The last person who has carefully examined this locality is lieut. Conder, who thus describes it (Tent-work in Palestine, ii, 94 sq.):
"The scenery was tame and featureless, with a single dark tell in front, and white marl peaks capped with flint to the west.. We ascended the tell or mound of Seba, which is two and a half miles east of the wells of Beersheba, and thence we had a fine view of the great boundary valley which limited our work on the south, joiniing the long raville which comes down from Hebron, anil running west in a broad, flat, gravelly bed, between high walls of brown earth. The pebbles were white and dry, yet water-worn, for, as we found in the following spring, a river will occasionally flow for hours along the wady bed. East of us were remarkable chalk-hills called el Ghurrah, and on the west a low ridge shut out the maritime plain. To the north were the hills of Judah, dotted with lotus-trees; and to the south stretched the endless desert of the wanderings. The desert of Beersheial is a beautiful pasture-land in spring, when the grass and flowers cover the gray mud, as in the Jordan valley; but in November it is very desolate. Not a tree exists near the wells, and only the foundation of a once flourishing town of the 4th century remains. The sides of all the wells are furrowed with the ropes of the water-drawers; but we made one discovery which was rather disappointing, namely, that the masonry is not very ancient. Fifteen courses down, on the south side of the large well, there is a stone with an inscription in Arabic, on a tablet dated, as well as I could make out, A. H. 505, or in the 12th century. The stone must be at least as old as those at the mouth. The wells have no parapets." SEE WELL.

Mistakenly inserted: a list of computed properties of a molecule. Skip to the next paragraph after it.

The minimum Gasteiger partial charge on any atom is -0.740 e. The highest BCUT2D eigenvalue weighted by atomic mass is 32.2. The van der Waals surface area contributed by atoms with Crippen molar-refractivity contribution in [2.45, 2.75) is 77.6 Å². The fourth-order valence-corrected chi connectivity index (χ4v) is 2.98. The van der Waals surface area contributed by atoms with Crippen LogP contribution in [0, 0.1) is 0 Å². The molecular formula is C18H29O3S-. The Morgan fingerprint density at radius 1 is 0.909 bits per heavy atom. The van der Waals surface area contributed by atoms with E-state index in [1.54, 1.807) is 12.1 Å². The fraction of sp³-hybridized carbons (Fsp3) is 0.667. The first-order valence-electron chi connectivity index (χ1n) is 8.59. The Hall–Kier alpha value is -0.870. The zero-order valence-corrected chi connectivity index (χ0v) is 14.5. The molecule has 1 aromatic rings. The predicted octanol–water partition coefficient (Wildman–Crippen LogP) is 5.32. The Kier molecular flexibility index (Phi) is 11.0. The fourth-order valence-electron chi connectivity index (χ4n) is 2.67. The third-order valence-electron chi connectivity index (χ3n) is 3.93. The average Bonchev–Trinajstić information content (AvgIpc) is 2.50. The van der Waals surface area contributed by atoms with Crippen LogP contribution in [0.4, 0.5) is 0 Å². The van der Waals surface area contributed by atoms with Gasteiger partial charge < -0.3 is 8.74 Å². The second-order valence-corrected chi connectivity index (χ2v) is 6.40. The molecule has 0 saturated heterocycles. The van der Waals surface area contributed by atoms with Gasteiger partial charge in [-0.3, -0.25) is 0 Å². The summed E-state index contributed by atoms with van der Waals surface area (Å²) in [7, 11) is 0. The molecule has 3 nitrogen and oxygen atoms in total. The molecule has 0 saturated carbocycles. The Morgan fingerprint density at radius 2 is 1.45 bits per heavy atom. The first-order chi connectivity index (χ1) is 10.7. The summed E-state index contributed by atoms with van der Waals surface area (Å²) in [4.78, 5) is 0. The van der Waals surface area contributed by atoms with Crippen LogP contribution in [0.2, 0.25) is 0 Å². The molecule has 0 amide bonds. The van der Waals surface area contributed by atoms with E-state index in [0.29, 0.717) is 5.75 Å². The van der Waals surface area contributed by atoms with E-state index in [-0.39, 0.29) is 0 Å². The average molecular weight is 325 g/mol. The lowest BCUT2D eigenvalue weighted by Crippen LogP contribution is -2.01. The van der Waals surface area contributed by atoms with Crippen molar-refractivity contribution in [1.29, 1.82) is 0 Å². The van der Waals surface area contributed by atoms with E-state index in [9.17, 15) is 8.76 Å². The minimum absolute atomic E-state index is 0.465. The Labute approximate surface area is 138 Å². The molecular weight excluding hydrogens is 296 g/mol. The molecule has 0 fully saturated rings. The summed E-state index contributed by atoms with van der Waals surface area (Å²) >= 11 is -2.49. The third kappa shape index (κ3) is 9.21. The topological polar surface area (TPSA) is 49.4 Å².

Canon Tristram thus describes the ancient remains on the north of the wady (Bible Places, p. 22):
"Long lines of foundations mark the ancient city, or rather village — a very large, unwalled place with a garrison. The ruins are about half a mile in extent, but scattered, and include the foundations of a Greek church, with apse, sacristy, and aisles. Only a figment of the lapse remains above the pavement, although in the 14th century some of the churches were still standing among the ruins are the traces of a Jewish forrtress — a circular tower or keep of double walls, each four feet thick, and with a like space between them. There are manly fragments of pottery strewn about, with occasional bits of glass, and the squares or tesserae of Roman mosaics."